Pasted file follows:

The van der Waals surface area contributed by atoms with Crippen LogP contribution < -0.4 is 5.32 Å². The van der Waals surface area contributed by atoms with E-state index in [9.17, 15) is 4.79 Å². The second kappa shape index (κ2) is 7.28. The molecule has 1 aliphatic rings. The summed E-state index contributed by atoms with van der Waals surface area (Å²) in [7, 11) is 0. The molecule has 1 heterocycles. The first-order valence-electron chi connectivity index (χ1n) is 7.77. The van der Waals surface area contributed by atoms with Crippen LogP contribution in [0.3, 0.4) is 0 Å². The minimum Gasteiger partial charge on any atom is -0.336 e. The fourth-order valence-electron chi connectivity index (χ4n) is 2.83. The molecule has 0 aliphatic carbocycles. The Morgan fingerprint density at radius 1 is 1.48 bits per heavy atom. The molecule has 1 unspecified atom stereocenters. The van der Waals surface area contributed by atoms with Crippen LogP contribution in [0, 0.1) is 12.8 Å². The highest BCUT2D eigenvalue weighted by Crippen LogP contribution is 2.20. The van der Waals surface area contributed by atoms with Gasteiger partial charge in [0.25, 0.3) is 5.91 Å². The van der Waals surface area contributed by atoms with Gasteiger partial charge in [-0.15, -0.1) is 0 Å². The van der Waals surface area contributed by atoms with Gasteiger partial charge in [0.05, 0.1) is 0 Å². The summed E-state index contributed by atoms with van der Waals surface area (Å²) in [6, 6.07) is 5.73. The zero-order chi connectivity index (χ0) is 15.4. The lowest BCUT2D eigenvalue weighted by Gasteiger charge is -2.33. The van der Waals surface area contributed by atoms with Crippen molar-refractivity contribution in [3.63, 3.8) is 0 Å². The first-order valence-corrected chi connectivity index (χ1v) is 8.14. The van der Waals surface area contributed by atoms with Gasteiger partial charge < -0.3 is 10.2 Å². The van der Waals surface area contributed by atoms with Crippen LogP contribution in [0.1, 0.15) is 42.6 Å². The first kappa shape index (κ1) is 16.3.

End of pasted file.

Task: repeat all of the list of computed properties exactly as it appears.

The van der Waals surface area contributed by atoms with Crippen LogP contribution < -0.4 is 5.32 Å². The van der Waals surface area contributed by atoms with E-state index in [9.17, 15) is 4.79 Å². The second kappa shape index (κ2) is 7.28. The molecule has 1 aliphatic rings. The summed E-state index contributed by atoms with van der Waals surface area (Å²) in [7, 11) is 0. The molecule has 1 heterocycles. The first-order valence-electron chi connectivity index (χ1n) is 7.77. The van der Waals surface area contributed by atoms with Crippen LogP contribution in [0.3, 0.4) is 0 Å². The minimum Gasteiger partial charge on any atom is -0.336 e. The fourth-order valence-electron chi connectivity index (χ4n) is 2.83. The molecule has 0 aliphatic carbocycles. The Morgan fingerprint density at radius 1 is 1.48 bits per heavy atom. The molecule has 1 unspecified atom stereocenters. The van der Waals surface area contributed by atoms with Crippen LogP contribution in [0, 0.1) is 12.8 Å². The highest BCUT2D eigenvalue weighted by Crippen LogP contribution is 2.20. The van der Waals surface area contributed by atoms with Gasteiger partial charge in [0.25, 0.3) is 5.91 Å². The van der Waals surface area contributed by atoms with Gasteiger partial charge in [-0.15, -0.1) is 0 Å². The van der Waals surface area contributed by atoms with Gasteiger partial charge in [0.05, 0.1) is 0 Å². The summed E-state index contributed by atoms with van der Waals surface area (Å²) in [6, 6.07) is 5.73. The zero-order chi connectivity index (χ0) is 15.4. The lowest BCUT2D eigenvalue weighted by Gasteiger charge is -2.33. The van der Waals surface area contributed by atoms with Crippen molar-refractivity contribution in [3.63, 3.8) is 0 Å². The first-order valence-corrected chi connectivity index (χ1v) is 8.14. The van der Waals surface area contributed by atoms with Gasteiger partial charge < -0.3 is 10.2 Å². The van der Waals surface area contributed by atoms with Crippen LogP contribution in [0.1, 0.15) is 42.6 Å². The first kappa shape index (κ1) is 16.3.